Do we still get that allowance or will only a percentage of it apply if at all? At the moment my tax advisors don’t know. I’m supposed to be on tour in 8 months and don’t even know if it’s actually financially feasible. The contracts were signed in late 2019 and don’t take into consideration any post Brexit financial implications as no one knew what they were until 2 weeks ago.
We will now have to deal with the respective ‘national insurances’ in every country on top of the income tax. That applies to everyone in the band and crew and requires more paperwork and applications.
We will now also have to register for VAT in every EU country if we want to sell merchandise on the road and claim back VAT from costs. All taxes have to be paid in full before any merch leaves the UK and declarations could have to be made at every national border. If we are not registered then it’s near impossible to reclaim back the respective national VAT.
As an example the German nightliner tour bus on the next alleged tour has around £13,000 VAT we now become liable for. This means more accountancy bills, more middlemen, more bureaucracy.
Like most other artists, I need merchandise sales on tour to supplement my income and allow us to play shows in areas where the promoter’s guarantee from ticket sales falls short of the costs required to perform there. As an independent artist a large amount of my album sales are on the road at the merchandise stall.
Streaming changed the ball game and as a result, physical album sales in traditional record stores have collapsed compared to when I started in the music business 40 years ago, so playing live has become the principal source of income for many musicians and bands.
This comes through gig fees and direct-to-customer album and merchandise sales.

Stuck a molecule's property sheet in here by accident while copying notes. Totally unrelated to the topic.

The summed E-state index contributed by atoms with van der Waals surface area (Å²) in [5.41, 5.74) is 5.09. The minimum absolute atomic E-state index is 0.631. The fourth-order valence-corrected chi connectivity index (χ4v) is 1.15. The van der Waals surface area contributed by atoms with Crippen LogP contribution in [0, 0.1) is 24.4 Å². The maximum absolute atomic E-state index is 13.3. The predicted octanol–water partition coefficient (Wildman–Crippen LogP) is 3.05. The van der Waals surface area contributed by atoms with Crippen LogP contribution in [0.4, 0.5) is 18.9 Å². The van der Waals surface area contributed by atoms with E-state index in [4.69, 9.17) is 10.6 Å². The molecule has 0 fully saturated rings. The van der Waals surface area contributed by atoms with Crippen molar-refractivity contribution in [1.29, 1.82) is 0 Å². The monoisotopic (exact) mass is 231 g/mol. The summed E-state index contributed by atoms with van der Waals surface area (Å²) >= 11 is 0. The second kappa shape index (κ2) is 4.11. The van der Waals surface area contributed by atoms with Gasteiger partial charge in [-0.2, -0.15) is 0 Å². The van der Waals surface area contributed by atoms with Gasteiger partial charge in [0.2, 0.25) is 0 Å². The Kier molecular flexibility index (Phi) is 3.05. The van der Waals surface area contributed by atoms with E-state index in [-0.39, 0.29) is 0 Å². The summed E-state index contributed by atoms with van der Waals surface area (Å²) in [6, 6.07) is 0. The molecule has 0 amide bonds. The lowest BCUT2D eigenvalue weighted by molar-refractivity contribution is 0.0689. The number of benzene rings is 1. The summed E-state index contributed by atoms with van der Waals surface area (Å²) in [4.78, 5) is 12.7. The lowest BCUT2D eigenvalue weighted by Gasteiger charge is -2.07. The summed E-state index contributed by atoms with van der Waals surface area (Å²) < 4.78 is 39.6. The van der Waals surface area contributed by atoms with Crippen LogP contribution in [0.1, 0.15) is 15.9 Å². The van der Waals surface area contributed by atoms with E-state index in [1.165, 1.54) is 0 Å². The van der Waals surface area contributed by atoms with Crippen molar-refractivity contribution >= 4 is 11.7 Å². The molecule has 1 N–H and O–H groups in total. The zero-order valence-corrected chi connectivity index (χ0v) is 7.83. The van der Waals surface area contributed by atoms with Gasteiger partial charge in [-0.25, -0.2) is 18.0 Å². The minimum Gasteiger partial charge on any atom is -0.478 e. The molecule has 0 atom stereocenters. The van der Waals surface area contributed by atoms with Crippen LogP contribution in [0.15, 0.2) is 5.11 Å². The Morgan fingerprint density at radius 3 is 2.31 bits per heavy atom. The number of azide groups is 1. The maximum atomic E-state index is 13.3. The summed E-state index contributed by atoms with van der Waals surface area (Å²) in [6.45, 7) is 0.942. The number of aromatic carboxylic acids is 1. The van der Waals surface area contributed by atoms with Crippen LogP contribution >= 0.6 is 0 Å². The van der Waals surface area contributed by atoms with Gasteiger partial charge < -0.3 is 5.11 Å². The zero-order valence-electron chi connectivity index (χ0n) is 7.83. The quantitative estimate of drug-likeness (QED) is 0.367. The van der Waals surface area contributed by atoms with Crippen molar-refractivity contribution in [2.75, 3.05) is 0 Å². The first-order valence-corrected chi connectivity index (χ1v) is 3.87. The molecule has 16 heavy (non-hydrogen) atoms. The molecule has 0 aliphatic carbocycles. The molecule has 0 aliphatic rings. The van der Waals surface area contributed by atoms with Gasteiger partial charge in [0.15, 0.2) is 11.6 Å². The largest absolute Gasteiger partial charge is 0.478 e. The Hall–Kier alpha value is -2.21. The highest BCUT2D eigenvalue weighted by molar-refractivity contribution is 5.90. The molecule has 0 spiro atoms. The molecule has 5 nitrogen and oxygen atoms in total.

And I am a recognised artist with a loyal fanbase and playing decent size venues. I’ve managed through trial and error over time to find a model that works. I’m not in a new band making its first forays into Europe taking the big jump and betting on a chance to break into what is still the third biggest music market in the World, just a few miles on a ferry across the Channel.
How are they supposed to find visa fees especially if they are an independent outfit? How do they front costs for that valuable merch that could be their only wages on a gig? The wages that pay their rent and the rehearsal rooms and fuel in the tank?
How does the next young Iron Maiden, Simple Minds, The Cure or dare I say Marillion break into the EU market now?
From where is the UK government going to replace those potential future tax revenues from successful bands? Do they care? It certainly doesn’t appear so, especially for the non-corporate bands.
These are just some of the razor wire hurdles I’ve come across so far since the new Brexit rules were published just a couple of weeks ago. Prior to that I’ve been discussing probabilities with fellow professionals, tour and production managers, accountants, and advisors for well over 18 months trying to discover how this was all going to affect us – but the government left it so late, none of us have been able to prepare.
Tours are booked over a year in advance and there is a lot of detailed planning involved. I’m used to that. And still no one seems to be any clearer on what is happening.
Some have accused the live music industry of not facing reality after the Brexit vote was determined by the accumulative vote across the UK. That is most definitely not true. We have been trying to read the runes and the smoke for a very long time and being in an industry that has to continually adjust to outside factors on a sometimes-daily basis while on the road we are accustomed to extraneous demands.
Taking a double-barrelled shotgun to our feet was not anywhere in the equation.
I’m not an accountant, never wanted to be. I wanted to be a creative artist and performer who could ply my trade and earn a living across borders, and especially in Europe, our closest neighbours and as I said the third biggest music market in the world next to the USA and Japan.
It appears that the only sector benefitting from all these new regulations are accountants and advisors, and all those costs will percolate through to album and concert ticket prices.